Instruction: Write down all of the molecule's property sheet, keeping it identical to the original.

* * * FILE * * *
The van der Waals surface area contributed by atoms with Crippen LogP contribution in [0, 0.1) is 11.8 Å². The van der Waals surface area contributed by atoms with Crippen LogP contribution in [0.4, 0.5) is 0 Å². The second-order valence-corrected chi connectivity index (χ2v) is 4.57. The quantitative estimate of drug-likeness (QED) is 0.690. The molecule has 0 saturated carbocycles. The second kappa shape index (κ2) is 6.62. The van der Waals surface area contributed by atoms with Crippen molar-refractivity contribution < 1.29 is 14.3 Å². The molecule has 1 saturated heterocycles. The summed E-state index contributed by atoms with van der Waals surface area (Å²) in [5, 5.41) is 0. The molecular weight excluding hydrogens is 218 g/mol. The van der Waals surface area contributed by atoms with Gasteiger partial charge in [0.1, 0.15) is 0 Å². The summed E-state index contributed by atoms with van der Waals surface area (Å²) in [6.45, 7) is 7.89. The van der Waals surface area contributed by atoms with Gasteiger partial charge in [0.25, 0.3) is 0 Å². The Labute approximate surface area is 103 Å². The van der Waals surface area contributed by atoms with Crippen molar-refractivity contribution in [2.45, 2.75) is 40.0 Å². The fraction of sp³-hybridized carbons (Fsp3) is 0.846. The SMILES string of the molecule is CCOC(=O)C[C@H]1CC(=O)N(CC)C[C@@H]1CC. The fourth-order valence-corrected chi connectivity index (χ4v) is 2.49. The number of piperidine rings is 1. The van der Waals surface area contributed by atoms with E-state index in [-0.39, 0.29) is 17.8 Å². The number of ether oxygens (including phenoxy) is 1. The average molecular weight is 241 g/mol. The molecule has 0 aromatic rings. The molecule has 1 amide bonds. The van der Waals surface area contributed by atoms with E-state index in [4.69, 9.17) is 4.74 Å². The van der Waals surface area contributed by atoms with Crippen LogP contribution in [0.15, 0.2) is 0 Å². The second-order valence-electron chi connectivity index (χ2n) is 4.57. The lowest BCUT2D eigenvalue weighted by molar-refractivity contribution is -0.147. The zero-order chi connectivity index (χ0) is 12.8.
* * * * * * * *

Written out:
The van der Waals surface area contributed by atoms with Crippen LogP contribution in [0, 0.1) is 11.8 Å². The van der Waals surface area contributed by atoms with Crippen LogP contribution in [0.4, 0.5) is 0 Å². The second-order valence-corrected chi connectivity index (χ2v) is 4.57. The quantitative estimate of drug-likeness (QED) is 0.690. The molecule has 0 saturated carbocycles. The second kappa shape index (κ2) is 6.62. The van der Waals surface area contributed by atoms with Crippen molar-refractivity contribution < 1.29 is 14.3 Å². The molecule has 1 saturated heterocycles. The summed E-state index contributed by atoms with van der Waals surface area (Å²) in [5, 5.41) is 0. The molecular weight excluding hydrogens is 218 g/mol. The van der Waals surface area contributed by atoms with Gasteiger partial charge in [0.1, 0.15) is 0 Å². The summed E-state index contributed by atoms with van der Waals surface area (Å²) in [6.45, 7) is 7.89. The van der Waals surface area contributed by atoms with Gasteiger partial charge in [0.25, 0.3) is 0 Å². The Labute approximate surface area is 103 Å². The van der Waals surface area contributed by atoms with Crippen molar-refractivity contribution in [2.45, 2.75) is 40.0 Å². The fraction of sp³-hybridized carbons (Fsp3) is 0.846. The SMILES string of the molecule is CCOC(=O)C[C@H]1CC(=O)N(CC)C[C@@H]1CC. The fourth-order valence-corrected chi connectivity index (χ4v) is 2.49. The number of piperidine rings is 1. The van der Waals surface area contributed by atoms with E-state index in [-0.39, 0.29) is 17.8 Å². The number of ether oxygens (including phenoxy) is 1. The average molecular weight is 241 g/mol. The molecule has 0 aromatic rings. The molecule has 1 amide bonds. The van der Waals surface area contributed by atoms with E-state index in [4.69, 9.17) is 4.74 Å². The van der Waals surface area contributed by atoms with Crippen LogP contribution in [0.15, 0.2) is 0 Å². The second-order valence-electron chi connectivity index (χ2n) is 4.57. The lowest BCUT2D eigenvalue weighted by molar-refractivity contribution is -0.147. The zero-order chi connectivity index (χ0) is 12.8.